Central banks expanded their policy toolbox since the 2008-2009 Great Financial Crisis. Besides conventional monetary policy tools (i.e., change the policy rate to influence inflation), unconventional tools are now the norm. Quantitative easing, forward guidance, TLTROs – are just a few new tools used with various degrees of success all over the developed world.
One of the monetary policy “limitations” up to the 2008 crisis was the lower boundary. More precisely, major central banks did not lower the official rate below the zero level. However, shortly after the financial crisis, some of them did (i.e., the ECB, SNB, Riksbank).
At this point, keeping the interest rate below zero became normal. The big question moving forward is, for how long will we see lower interest rates? According to a recent study by Robeco, negative rates are here to stay for quite a while.
Will the Fed Go Negative Too?
Robeco used various scenarios for both the ECB and the Fed in its projections for the future level of interest rate. As the two are the most important central banks in the world, it is worth considering the outcome.
For the ECB, only one scenario out of four predicts that the ECB rate will rise above zero. Moreover, in that “optimistic” case, it will do so only in 2025. The other three scenarios see the ECB holding the deposit facility rate below zero. Also, in an extreme case, it even sees the ECB lowering the rate to -1% from the current -0.5%.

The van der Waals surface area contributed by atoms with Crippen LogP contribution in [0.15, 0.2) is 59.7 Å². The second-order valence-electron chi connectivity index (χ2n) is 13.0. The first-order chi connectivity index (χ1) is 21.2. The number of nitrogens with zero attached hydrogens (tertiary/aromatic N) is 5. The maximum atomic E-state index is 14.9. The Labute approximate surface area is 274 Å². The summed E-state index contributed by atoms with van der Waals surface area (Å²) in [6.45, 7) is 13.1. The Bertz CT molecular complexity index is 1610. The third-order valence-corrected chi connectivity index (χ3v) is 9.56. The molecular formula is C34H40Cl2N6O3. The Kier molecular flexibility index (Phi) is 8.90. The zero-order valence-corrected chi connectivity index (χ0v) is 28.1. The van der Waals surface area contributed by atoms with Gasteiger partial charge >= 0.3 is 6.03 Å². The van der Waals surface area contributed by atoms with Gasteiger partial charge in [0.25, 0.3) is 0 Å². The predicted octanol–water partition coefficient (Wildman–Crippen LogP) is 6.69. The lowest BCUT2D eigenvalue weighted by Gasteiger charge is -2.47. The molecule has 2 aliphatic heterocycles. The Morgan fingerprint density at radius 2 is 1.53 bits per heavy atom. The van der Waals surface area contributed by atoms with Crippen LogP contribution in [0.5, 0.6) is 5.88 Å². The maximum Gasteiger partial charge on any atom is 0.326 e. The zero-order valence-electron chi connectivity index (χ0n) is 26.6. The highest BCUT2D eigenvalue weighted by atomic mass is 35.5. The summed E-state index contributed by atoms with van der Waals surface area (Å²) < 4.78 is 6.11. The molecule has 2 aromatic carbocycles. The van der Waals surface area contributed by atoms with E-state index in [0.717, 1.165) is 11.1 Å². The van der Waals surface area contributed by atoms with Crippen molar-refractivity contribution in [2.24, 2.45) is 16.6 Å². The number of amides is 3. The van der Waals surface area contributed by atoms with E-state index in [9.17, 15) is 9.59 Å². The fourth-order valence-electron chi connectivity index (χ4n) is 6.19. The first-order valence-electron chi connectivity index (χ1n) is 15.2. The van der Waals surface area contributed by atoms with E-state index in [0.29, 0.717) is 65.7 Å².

The Fed always argued that it does not consider lowering the federal funds rate below zero. It says that it is inconsistent with the Fed system and does not see many benefits of such a move. However, in monetary policy, just like in politics, traders should learn to never say never. Robeco sees the Fed’s federal fund rate much higher in five years when compared to the ECB.
Both central banks target price stability. On top of that, the Fed targets maximum employment too. However, the Fed shifted its mandate recently, as signaled at this year’s Jackson Hole symposium. Nowadays, the Fed targets average inflation around 2%, while the ECB settles for inflation below, but close to 2%.
However out of the two central banks only the Fed managed to bring inflation close to 2% recently (i.e., in 2018). The ECB failed consistently. Therefore, with inflation falling on both sides of the Atlantic, investors should not be surprised to see negative rates remaining low for an extended period of time.